Memories of Murder

Bong Joon-ho’s Memories of Murder would have passed most of us by in 2003, coming a few months before South Korean cinema had its international breakthrough with Oldboy. Following Parasite‘s Oscar haul, UK audiences can finally see this modern classic from one of the world’s finest film industries.

This rerelease couldn’t be better timed, and not just because it currently feels like we’re living in some sort of South Korean version of Secret Cinema. Joon-ho’s second feature is a transcendent thriller about authoritarian incompetence, unchecked police brutality and the systemic abuse of power and women. The movie is based on South Korea’s first ever serial killer case from 1986 which remained unsolved until 2019 (AKA the Korean Zodiac Killer), when the murderer was found to already be serving a jail sentence for killing his sister-in-law; an ironic coda to an absurdly botched case.

After finding the first of many victims bound and ditched in a rice paddy, Song Kang-ho’s (Parasite, Thirst) bumbling detective proceeds to torture innocent suspects without a shred of evidence; the dismissal of science to fit the cops’ narrative is another timely feature. Theirs is a police force with little interest in justice, zero forensic technology and chronic understaffing due to nationwide anti-government protests. This backdrop of civil unrest and military rule looms gloomily over the action, routinely interrupted by civil defence drills due to North Korea’s nuclear tests. No wonder South Korean movies are a little dark.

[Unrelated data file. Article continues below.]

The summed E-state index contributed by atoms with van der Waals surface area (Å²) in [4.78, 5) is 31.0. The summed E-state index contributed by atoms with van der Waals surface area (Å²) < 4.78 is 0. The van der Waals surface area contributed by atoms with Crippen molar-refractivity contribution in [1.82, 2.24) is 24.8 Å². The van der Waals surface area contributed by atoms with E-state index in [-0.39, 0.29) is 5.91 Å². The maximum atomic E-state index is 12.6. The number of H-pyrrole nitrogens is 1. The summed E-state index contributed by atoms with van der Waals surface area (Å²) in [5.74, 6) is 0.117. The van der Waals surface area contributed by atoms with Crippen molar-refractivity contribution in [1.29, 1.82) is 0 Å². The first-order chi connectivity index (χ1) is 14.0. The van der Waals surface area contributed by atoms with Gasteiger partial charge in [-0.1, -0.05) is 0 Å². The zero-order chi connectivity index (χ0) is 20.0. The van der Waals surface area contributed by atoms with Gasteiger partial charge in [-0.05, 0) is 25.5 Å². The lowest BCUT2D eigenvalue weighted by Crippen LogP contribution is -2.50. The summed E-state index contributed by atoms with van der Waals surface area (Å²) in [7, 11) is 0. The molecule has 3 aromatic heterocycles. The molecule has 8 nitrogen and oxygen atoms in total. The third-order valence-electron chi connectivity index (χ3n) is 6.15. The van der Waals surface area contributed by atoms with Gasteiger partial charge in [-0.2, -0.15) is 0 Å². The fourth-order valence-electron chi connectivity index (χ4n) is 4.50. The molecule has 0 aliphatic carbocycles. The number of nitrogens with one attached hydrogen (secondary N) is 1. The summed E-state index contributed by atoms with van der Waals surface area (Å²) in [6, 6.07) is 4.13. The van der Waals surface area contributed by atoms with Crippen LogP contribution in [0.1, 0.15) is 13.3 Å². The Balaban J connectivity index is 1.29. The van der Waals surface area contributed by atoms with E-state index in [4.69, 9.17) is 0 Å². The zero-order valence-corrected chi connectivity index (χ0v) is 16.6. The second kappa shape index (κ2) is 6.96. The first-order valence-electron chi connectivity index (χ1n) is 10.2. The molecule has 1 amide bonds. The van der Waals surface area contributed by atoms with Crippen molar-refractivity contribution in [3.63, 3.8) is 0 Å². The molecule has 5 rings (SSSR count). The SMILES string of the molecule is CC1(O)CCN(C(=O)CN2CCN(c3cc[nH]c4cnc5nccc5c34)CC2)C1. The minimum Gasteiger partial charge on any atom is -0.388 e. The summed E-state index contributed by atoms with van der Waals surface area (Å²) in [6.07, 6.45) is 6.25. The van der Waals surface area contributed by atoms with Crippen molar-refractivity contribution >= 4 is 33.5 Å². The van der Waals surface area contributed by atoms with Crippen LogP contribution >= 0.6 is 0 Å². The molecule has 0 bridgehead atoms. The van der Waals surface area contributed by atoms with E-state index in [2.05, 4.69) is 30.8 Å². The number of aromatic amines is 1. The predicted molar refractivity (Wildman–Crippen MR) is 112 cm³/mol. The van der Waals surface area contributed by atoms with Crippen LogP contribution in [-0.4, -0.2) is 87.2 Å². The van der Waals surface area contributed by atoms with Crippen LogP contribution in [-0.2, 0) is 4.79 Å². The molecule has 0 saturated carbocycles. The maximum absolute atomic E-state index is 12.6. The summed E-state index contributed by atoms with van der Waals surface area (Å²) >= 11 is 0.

Almost every scene is set at night and in pouring rain, and the few daytime sequences are washed out and overcast; a world away from Parasite‘s warm, wealthy glow. And although the film is grim, it transcends the I Saw the Devil-style abyss genre through layers of dark humour, emotional reality and social commentary. The detectives are consistently blinded by their own misogyny, so hung up on the victims’ attractiveness that they can’t see the paddy for the rice. They ignore the sensible suggestions of their sole female colleague (who also brings the tea), and the only woman they take seriously is a fortune teller.

Memories of Murder flips the Hollywood procedural and hangs it by its ankles, blood rushing to our heads and taking us to breaking point. Adding a haunting score and surprising pathos, this stunning and subversive tale of a community more afraid of the police than a murderer is sadly much more than a memory.

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